18 Ian Whatley SC
17 Audie Bovier GA
16 steve stevens Georgia
15 Tom Ferguson Georgia
14 Dave Cooley North Carolina
13 Sheila Morris South Carolina
12 Goddamned Nazis Massachusetts
11 Richard Eisel Georgia
9 zac carruth Texas
8 Gail Kiracofe VA
7 Gene Howard NC
6 William Beauford SC
5 Selwyn Gossett Florida
4 Glenn Overman Florida
3 Ian McLaren SC
2 Lee Leslie Georgia
1 Robert Lamb South Carolina

The Declaration of Independence, Updated

Read the petition. Share it with your friends:

Talk less, listen more, Alvin!

ImageWho would’ve thought that pronouncing a simple name like “Clemson” could give so many people fits?

South Carolinians mispronounce the name, be it the university or the town, calling it “Clem(p)son,” but we have a good excuse: We are Southerners and nobody expects us to talk right anyhow. More to the point, it’s ours and we’ll pronounce it any way we damn well please. So there.

But I, for one, cannot extend that license to outsiders who ought to know better. Repeat: who ought to know better. And that goes double for sportscasters who pronounce it “Clemzun.”

Sportcasters are professional communicators, are they not?

They make big bucks to come down here to broadcast, say, a football game on national TV, right?

Then how come they can’t pronounce the name of the town and school right?

They’ve hung around town all week leading up to game-day.

They’ve talked to (and presumably listened to) people all over town from all walks of life.

They haven’t heard, not one single time, anybody local say “Clemzun.”

But then they get on the air on game-day and mispronounce the name about a zillion times.


I won’t name names, but the worst offender’s initials are Al Michaels.

Okay, sure, he also murders the simple word “coffee.” (Calls it “quaffee.”)

Come to think of it, that Brooklyn accent of his mangles the entire English language.

Simply doesn’t know any better, I guess.

Okay. I feel better now.

But wake up, Al!

Dear Old Dad

I know only sketchily what brought my father, John Lamb, to Horse Creek Valley. He never talked much about his past. Only in his last year of life did he speak to me of his father, and then only two or three times. He never mentioned his mother at all.

“He has never mentioned her to me, either,” my mother once told me, “but his relatives say she died when he was about nine years old. She sewed a lot, they said, and had a habit of carrying her needles stuck in her dress.” Mother poked at her chest a couple of times, as if sticking pins in her blouse. “They say the constant pricking caused a cancer of the breast and it killed her.”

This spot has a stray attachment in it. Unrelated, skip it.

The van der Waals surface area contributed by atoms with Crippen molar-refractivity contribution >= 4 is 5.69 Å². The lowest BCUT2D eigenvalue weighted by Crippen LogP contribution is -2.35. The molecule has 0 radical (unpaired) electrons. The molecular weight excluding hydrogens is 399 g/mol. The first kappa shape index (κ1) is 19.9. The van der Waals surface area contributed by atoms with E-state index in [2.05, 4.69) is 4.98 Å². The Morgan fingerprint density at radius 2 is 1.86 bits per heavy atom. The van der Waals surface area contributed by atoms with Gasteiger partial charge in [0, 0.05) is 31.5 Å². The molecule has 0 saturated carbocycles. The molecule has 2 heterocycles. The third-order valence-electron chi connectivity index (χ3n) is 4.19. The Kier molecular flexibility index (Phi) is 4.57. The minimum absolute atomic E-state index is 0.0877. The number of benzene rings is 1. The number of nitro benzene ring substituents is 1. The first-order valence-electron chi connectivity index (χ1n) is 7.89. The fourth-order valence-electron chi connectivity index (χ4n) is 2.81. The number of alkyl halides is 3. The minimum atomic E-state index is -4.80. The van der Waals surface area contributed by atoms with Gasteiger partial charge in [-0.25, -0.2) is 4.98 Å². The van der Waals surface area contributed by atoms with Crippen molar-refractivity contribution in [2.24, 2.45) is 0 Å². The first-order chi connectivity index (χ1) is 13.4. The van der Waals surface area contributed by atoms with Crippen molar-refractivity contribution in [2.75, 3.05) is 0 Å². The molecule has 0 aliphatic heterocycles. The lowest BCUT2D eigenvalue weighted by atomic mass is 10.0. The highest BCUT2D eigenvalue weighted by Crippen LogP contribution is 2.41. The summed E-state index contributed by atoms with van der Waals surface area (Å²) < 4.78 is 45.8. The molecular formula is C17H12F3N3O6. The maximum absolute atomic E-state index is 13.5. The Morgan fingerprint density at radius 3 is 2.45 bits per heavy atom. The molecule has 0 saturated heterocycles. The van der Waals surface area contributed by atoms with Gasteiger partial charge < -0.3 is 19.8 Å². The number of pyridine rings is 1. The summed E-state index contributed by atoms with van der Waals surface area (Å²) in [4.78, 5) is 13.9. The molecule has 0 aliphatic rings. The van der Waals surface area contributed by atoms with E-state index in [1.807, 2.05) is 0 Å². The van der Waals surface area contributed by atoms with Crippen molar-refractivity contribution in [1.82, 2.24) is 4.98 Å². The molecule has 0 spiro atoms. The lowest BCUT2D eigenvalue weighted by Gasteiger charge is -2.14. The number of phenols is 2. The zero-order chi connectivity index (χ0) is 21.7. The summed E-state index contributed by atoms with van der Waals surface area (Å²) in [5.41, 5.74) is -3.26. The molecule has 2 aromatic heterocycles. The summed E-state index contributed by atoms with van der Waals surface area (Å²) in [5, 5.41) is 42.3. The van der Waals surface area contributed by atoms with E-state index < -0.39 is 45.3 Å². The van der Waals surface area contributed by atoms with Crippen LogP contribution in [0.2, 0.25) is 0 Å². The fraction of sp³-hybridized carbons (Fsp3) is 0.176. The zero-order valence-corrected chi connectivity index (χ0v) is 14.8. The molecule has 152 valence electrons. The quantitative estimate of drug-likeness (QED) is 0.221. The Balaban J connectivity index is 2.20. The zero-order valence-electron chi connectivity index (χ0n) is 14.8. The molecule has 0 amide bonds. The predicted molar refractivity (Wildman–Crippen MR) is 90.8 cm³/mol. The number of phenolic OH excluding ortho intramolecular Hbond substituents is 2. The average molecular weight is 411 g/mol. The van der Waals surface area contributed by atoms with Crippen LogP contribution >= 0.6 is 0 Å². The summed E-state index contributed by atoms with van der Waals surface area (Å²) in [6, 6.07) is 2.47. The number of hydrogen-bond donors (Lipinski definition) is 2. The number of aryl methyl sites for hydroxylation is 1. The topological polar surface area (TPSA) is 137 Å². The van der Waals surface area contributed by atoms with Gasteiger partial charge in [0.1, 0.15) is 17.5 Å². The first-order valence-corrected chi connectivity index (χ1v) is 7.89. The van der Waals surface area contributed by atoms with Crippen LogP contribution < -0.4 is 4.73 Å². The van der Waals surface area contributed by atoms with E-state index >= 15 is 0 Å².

Dad’s father died young, too, or relatively young, fifty-seven, of pleurisy, leaving Dad an orphan at 15. Dad then went to live with his brother William, married and living in Clearwater, South Carolina, where he and his wife Toddy worked in a cotton mill. “We lived on the highway,” Mother said, “and Bill and Tod lived across the road from us, two doors down.”

The highway was — is — U.S. 1. Clearwater is one of several cotton-mill towns strung out along the two-lane road as it meanders seventeen miles from Augusta, Georgia, to Aiken, South Carolina. Located four miles from Augusta, at the western end of Horse Creek Valley, Clearwater in the early 1930s, when my father arrived there, was little more than a small village of company houses clustered around the Seminole Mill. It is not much more than that today, for the mill, like most other mills in the valley, closed years ago, and no new industry moved in. Or seems likely to. Today, most mill villages are anachronisms. Modern industry has bigger fish to fry, and bigger and better places in which to fry them. So nowadays Clearwater just sits there, a town marooned in time, a hamlet becalmed in a backwater of history, a geographical oxymoron: a mill village with no mill.